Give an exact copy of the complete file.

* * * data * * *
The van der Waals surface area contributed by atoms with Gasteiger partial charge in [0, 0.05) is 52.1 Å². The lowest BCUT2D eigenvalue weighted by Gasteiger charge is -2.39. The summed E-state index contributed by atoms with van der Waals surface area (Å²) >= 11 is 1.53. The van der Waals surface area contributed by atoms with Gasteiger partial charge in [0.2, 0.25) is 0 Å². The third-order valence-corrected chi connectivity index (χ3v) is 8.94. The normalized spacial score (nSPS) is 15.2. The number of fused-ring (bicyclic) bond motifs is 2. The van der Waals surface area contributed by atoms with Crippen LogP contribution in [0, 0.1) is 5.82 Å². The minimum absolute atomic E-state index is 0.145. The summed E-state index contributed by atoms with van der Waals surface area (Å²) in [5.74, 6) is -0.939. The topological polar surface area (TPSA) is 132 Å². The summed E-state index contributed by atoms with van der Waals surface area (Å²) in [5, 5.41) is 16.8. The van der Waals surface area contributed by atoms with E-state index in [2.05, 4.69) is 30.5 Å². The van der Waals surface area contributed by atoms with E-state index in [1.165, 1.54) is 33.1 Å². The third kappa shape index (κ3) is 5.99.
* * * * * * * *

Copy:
The van der Waals surface area contributed by atoms with Gasteiger partial charge in [0, 0.05) is 52.1 Å². The lowest BCUT2D eigenvalue weighted by Gasteiger charge is -2.39. The summed E-state index contributed by atoms with van der Waals surface area (Å²) >= 11 is 1.53. The van der Waals surface area contributed by atoms with Gasteiger partial charge in [0.2, 0.25) is 0 Å². The third-order valence-corrected chi connectivity index (χ3v) is 8.94. The normalized spacial score (nSPS) is 15.2. The number of fused-ring (bicyclic) bond motifs is 2. The van der Waals surface area contributed by atoms with Crippen LogP contribution in [0, 0.1) is 5.82 Å². The minimum absolute atomic E-state index is 0.145. The summed E-state index contributed by atoms with van der Waals surface area (Å²) in [5.74, 6) is -0.939. The topological polar surface area (TPSA) is 132 Å². The summed E-state index contributed by atoms with van der Waals surface area (Å²) in [5, 5.41) is 16.8. The van der Waals surface area contributed by atoms with E-state index in [2.05, 4.69) is 30.5 Å². The van der Waals surface area contributed by atoms with E-state index in [1.165, 1.54) is 33.1 Å². The third kappa shape index (κ3) is 5.99.